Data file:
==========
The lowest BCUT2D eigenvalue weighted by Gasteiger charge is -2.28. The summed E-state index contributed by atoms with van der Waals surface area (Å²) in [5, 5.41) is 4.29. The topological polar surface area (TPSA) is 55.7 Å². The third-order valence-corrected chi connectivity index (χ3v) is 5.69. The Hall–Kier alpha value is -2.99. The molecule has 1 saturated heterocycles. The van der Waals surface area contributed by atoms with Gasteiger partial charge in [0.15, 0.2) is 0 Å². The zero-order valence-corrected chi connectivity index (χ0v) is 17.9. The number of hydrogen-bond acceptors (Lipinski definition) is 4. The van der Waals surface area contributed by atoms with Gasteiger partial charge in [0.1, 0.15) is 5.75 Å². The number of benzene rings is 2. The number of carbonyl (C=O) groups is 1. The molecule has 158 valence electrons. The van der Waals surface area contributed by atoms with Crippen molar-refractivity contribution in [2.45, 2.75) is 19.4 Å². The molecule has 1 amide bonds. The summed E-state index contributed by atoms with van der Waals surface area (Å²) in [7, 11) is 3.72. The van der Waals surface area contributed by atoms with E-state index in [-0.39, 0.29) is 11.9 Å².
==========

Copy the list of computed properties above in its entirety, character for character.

The lowest BCUT2D eigenvalue weighted by Gasteiger charge is -2.28. The summed E-state index contributed by atoms with van der Waals surface area (Å²) in [5, 5.41) is 4.29. The topological polar surface area (TPSA) is 55.7 Å². The third-order valence-corrected chi connectivity index (χ3v) is 5.69. The Hall–Kier alpha value is -2.99. The molecule has 1 saturated heterocycles. The van der Waals surface area contributed by atoms with Gasteiger partial charge in [0.15, 0.2) is 0 Å². The zero-order valence-corrected chi connectivity index (χ0v) is 17.9. The number of hydrogen-bond acceptors (Lipinski definition) is 4. The van der Waals surface area contributed by atoms with Gasteiger partial charge in [0.1, 0.15) is 5.75 Å². The number of benzene rings is 2. The number of carbonyl (C=O) groups is 1. The molecule has 158 valence electrons. The van der Waals surface area contributed by atoms with Crippen molar-refractivity contribution in [2.45, 2.75) is 19.4 Å². The molecule has 1 amide bonds. The summed E-state index contributed by atoms with van der Waals surface area (Å²) in [7, 11) is 3.72. The van der Waals surface area contributed by atoms with E-state index in [-0.39, 0.29) is 11.9 Å².